If AOLTW made its full range of content available over its online service, sales of DVDs, CDs, and HBO subscriptions would certainly fall. But nearly everyone in the country would subscribe to this new and improved AOL service, pumping money into the corporation’s bottom line every month. To a certain extent, this is possible today: to offer every cartoon in their archive for viewing, on demand, at any time, would be a piece of cake. Certain other activities, like streaming full-motion, full-length motion pictures, would probably require some sort of multicasting arrangement that would require a bit more thought.
But the point is that they don’t seem to be even moving toward any of this. On the one hand, AOLTW, with its Spinner service and its cable-modem systems, is one of the major enablers of music online today. On the other hand, with its participation in the RIAA’s war on online music, it’s one of the chief foes of the same thing. There is no corporate strategy; rather, there are turf wars between divisions likely to benefit from new distribution mechanisms and channels, and divisions whose distribution mechanisms have become obsolete and whose businesses would be harmed if the market were allowed to take advantage of new technologies and opportunities.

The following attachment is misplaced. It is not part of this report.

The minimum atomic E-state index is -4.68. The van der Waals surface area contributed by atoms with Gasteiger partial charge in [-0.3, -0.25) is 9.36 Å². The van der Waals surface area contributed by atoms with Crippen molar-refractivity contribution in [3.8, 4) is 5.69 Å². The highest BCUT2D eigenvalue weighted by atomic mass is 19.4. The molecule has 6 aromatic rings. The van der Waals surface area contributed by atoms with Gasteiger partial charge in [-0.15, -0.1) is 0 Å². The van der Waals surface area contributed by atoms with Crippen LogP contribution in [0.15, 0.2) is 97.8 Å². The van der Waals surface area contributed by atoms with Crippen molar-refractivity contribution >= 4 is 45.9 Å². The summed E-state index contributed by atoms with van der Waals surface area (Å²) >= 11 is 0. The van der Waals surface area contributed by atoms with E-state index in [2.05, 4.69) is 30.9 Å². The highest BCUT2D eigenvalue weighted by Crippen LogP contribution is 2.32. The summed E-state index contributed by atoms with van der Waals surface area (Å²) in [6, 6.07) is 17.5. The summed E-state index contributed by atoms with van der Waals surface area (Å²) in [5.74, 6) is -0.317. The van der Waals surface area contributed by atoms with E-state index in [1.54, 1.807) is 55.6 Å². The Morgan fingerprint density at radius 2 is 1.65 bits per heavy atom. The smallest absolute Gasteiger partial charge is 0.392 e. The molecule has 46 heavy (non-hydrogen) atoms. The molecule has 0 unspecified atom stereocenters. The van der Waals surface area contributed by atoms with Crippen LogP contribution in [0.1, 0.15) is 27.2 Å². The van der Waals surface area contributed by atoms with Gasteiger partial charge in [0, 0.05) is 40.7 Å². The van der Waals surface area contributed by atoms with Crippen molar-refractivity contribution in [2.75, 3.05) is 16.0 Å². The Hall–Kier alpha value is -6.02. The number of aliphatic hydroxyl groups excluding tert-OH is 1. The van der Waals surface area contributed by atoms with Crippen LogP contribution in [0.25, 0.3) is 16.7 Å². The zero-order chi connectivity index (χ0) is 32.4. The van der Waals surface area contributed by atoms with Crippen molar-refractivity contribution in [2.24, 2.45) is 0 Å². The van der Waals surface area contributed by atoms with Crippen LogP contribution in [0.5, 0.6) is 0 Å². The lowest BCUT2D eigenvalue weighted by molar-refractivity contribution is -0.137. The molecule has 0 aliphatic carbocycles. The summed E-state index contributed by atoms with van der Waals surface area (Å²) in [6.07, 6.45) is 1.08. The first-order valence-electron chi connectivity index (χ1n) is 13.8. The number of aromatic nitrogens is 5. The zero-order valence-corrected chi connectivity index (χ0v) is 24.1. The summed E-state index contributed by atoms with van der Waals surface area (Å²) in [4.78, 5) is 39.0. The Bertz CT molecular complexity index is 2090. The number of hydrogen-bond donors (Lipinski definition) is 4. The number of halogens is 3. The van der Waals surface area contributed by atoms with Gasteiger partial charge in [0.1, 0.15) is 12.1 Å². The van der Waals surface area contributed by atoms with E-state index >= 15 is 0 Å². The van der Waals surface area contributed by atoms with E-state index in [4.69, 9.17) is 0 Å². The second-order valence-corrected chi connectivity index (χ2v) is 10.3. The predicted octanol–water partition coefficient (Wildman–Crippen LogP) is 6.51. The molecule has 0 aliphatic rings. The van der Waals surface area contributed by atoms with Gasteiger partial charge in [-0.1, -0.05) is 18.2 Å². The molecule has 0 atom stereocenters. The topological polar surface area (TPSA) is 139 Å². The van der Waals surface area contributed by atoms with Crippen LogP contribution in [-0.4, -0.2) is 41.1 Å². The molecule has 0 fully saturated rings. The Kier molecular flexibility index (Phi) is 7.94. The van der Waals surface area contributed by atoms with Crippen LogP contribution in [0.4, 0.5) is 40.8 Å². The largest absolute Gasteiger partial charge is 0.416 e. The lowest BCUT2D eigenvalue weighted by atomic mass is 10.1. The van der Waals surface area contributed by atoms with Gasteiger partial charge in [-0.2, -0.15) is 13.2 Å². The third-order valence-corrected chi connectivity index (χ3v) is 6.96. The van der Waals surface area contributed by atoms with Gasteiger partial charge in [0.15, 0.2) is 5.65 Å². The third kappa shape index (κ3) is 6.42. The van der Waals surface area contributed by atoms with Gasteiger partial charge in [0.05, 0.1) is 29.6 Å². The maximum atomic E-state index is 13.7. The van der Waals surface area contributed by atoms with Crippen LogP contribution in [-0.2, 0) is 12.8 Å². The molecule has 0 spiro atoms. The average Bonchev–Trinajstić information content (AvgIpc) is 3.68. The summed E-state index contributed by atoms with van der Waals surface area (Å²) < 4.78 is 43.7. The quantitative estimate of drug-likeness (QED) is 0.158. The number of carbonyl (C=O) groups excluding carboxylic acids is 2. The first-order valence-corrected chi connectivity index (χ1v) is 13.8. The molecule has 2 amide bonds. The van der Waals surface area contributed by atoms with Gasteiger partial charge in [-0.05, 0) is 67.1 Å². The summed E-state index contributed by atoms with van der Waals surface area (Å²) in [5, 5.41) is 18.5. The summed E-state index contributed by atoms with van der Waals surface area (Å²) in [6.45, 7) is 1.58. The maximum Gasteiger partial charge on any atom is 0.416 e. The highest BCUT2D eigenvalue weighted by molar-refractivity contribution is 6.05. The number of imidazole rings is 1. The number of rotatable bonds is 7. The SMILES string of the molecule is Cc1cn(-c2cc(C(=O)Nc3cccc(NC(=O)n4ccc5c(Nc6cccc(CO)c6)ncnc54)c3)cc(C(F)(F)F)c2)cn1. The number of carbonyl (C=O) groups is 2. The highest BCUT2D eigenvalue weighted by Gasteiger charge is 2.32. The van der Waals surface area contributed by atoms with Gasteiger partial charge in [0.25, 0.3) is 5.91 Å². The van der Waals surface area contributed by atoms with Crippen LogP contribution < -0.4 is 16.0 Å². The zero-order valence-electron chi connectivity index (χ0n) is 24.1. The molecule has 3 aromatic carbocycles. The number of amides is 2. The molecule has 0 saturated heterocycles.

This, and not some immutable law of the media business, is why the expected synergies of these mergers have not been seen. These synergies will produce more corporate profits, but some individual units will suffer. Since the division honchos seem to be calling the shots, the media companies will not try anything that hurts an existing market, regardless of the upside.
The pinnacle of this idiotic reasoning by division-managers was seen recently in comments by Jamie Kellner, CEO of Turner Networks, a division of AOL Time Warner. (These comments are quoted in an article here, but it costs $2.95 to read the article. A critique of Kellner’s comments, with quotes, is available here for free.) The comment that got the most press was this:
Which is pretty idiotic in itself, and clearly illustrative of the fact that these people are out of ideas, and panicking. More illustrative of this, and of the fact that Kellner is an idiot and a loose cannon is this:
He’s talking about Sony v. Universal, which basically established that VCRs were legal for home use, over the objections of the movie industry. The studios maintained then, much as they and the RIAA do today, that this new technology would mean rampant piracy and the end of their entire industry.
The movie companies lost the case, and gained literally billions of dollars in additional revenue through sales and rental of videotaped movies.
And this man — who works for the largest movie company in the world — is talking about challenging that precedent. “We didn’t succeed in shooting ourselves in the foot in the 1970s, so we’re going to have another go at it,” he might have said.
No matter what you merge, no matter what strengths a company has, if you’ve got people with no brains at all and with an utter aversion to any risk running the show, you’re not going to see increased profits.